“I started fat biking four years ago. Before that, I was an avid endurance runner. I found the trails in the summer intimidating to bike, but the groomed trails in the winter were an easier introduction to trail riding. The pace is slower, not as technical, and it doesn’t usually hurt to fall. What started as a one-time “date day” with my husband on a rental bike resulted in me falling in love with biking!”

An aerial view of a snowy landscape and evergreen trees featuring three bikers on the NTN trails in Marquette, MI

"These are the most technically challenging trails around."



North trails from BLP parking lot: The Pines and Cedars are the two easiest trails. Little climbing or exposure. Three-mile out-and-back ride. Add in EZ PZ or BLP if you are okay with a little exposure.

Main North Trails loop from BLP lot (without wildcat section): Approximately seven miles, moderate climbs and descents. This trail system is groomed with the Snowdog and a more narrow groom than South Trails or RAMBA. However, this loop is the least challenging elevation-wise as far as single track goes. Some exposure on BLP rocks section when the trail gets near the river, so beginners may have to walk this part.


South Trails SBR or RAMBA SBT:

Variety of loops/distance. My favorite is the RAMBA trails from the HOB trailhead, especially the Malton loop section when they are able to groom it (not possible if the snow is too deep as they can’t use the snowmobile on some of these tight/twisty trails).


Friends of Harlow trail system: Distance and elevation vary as this is a packed trail system and dependent on snow conditions. However, these are the most technically challenging trails around.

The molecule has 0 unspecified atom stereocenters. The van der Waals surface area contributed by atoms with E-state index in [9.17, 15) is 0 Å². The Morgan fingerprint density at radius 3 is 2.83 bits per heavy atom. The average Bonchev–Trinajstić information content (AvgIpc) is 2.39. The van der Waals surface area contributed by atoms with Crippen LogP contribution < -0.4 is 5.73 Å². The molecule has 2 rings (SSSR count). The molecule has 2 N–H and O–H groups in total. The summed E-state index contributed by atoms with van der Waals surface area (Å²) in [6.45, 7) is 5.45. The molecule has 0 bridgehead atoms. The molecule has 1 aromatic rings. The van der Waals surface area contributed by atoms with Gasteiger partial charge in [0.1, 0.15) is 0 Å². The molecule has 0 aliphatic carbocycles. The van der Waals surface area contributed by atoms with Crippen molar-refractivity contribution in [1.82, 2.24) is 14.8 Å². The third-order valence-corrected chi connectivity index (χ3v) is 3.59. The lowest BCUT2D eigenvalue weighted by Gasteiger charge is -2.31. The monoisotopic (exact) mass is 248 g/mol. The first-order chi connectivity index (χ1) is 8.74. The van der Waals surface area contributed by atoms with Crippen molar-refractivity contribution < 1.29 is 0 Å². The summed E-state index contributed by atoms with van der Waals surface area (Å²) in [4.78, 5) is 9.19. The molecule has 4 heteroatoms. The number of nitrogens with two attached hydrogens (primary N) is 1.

Hill Street SBT in Ishpeming: 10-12 miles, around 150’ of elevation gain per mile. Groomed with a snowmobile, so while the elevation makes it a challenge, it’s not technically challenging as the trail is groomed quite wide.

Friends looking at the NTN map before going snow biking


  • Water and food to last your ride. Winter riding conditions vary greatly and depending on the day, I can average three mph or 10 mph on the same trail!

  • Keep water in an insulated thermos or wear a hydration pack under your coat to prevent it from freezing.

  • GPS/phone (Gaia app is great)

  • Multi-tool

  • Tire pump

  • Emergency blanket

  • Hand warmers


  • Dress in layers. I wear a wool base layer shirt with a wind-breaking jacket on top. I add a vest if it’s below 20 degrees.

  • Pants that will keep you dry, but not hot

  • Thin wool socks

  • Warm, water-resistant boots

  • Hands get cold easily, so good gloves are a must. I also put pogies (handlebar mitts) on my bike once it’s below 30. When it’s really cold, toss hand warmers in them. Warm hands and feet make the experience so much better! 45NRTH makes awesome winter bike gear which is sold in most local bike shops if you want to upgrade your gear.

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Check trail conditions before you go. Local gear rental outfitters can set you up with a bike. Think before you sink! The key to a fun and successful snow bike ride is having the proper tire pressure. If you’re sinking more than 1 inch, lower your tire pressure. Same if you are not getting traction on climbs. Normal tire pressure for groomed trails varies from 1psi to 8psi (when trails are firm). Don’t have any expectations for speed or pace. Just have fun and enjoy the adventure!


Snow biking

Avid snow biker, placed 3rd in the 2022 Ore to Shore